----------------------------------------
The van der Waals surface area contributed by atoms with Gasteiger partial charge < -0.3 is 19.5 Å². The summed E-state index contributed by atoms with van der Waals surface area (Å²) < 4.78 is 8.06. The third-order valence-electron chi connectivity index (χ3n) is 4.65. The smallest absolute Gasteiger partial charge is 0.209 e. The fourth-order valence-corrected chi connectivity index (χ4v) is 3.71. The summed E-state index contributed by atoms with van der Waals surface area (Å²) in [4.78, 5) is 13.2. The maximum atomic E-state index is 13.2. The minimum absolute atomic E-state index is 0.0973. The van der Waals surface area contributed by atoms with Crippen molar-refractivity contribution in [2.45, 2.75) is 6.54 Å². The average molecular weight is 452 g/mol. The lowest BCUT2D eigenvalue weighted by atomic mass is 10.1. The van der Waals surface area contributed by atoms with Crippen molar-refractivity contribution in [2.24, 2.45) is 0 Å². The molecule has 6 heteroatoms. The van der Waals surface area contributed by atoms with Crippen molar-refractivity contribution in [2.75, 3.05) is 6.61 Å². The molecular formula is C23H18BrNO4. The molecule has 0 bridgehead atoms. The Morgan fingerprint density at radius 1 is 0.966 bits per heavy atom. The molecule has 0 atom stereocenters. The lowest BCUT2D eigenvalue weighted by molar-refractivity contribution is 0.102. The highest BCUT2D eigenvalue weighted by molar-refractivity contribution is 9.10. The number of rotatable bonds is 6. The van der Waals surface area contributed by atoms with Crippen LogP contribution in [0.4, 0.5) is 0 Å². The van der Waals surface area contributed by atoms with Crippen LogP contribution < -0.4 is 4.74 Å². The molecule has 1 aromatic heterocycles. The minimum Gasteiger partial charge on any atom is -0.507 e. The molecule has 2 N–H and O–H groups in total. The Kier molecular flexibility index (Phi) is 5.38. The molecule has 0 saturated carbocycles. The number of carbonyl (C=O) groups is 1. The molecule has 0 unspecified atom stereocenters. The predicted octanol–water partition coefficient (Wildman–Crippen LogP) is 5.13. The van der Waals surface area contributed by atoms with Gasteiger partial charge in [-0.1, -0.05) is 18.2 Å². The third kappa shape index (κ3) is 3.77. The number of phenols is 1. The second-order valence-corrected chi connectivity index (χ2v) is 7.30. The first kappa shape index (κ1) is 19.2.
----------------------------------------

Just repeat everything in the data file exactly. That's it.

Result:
The van der Waals surface area contributed by atoms with Gasteiger partial charge < -0.3 is 19.5 Å². The summed E-state index contributed by atoms with van der Waals surface area (Å²) < 4.78 is 8.06. The third-order valence-electron chi connectivity index (χ3n) is 4.65. The smallest absolute Gasteiger partial charge is 0.209 e. The fourth-order valence-corrected chi connectivity index (χ4v) is 3.71. The summed E-state index contributed by atoms with van der Waals surface area (Å²) in [4.78, 5) is 13.2. The maximum atomic E-state index is 13.2. The minimum absolute atomic E-state index is 0.0973. The van der Waals surface area contributed by atoms with Crippen molar-refractivity contribution in [2.45, 2.75) is 6.54 Å². The average molecular weight is 452 g/mol. The lowest BCUT2D eigenvalue weighted by atomic mass is 10.1. The van der Waals surface area contributed by atoms with Crippen molar-refractivity contribution in [2.24, 2.45) is 0 Å². The molecule has 6 heteroatoms. The van der Waals surface area contributed by atoms with Crippen molar-refractivity contribution in [2.75, 3.05) is 6.61 Å². The molecular formula is C23H18BrNO4. The molecule has 0 bridgehead atoms. The Morgan fingerprint density at radius 1 is 0.966 bits per heavy atom. The molecule has 0 atom stereocenters. The lowest BCUT2D eigenvalue weighted by molar-refractivity contribution is 0.102. The highest BCUT2D eigenvalue weighted by molar-refractivity contribution is 9.10. The number of rotatable bonds is 6. The van der Waals surface area contributed by atoms with Crippen LogP contribution in [0.4, 0.5) is 0 Å². The van der Waals surface area contributed by atoms with Crippen LogP contribution < -0.4 is 4.74 Å². The molecule has 1 aromatic heterocycles. The minimum Gasteiger partial charge on any atom is -0.507 e. The molecule has 2 N–H and O–H groups in total. The Kier molecular flexibility index (Phi) is 5.38. The molecule has 0 saturated carbocycles. The number of carbonyl (C=O) groups is 1. The molecule has 0 unspecified atom stereocenters. The predicted octanol–water partition coefficient (Wildman–Crippen LogP) is 5.13. The van der Waals surface area contributed by atoms with Gasteiger partial charge in [-0.1, -0.05) is 18.2 Å². The third kappa shape index (κ3) is 3.77. The number of phenols is 1. The second-order valence-corrected chi connectivity index (χ2v) is 7.30. The first kappa shape index (κ1) is 19.2.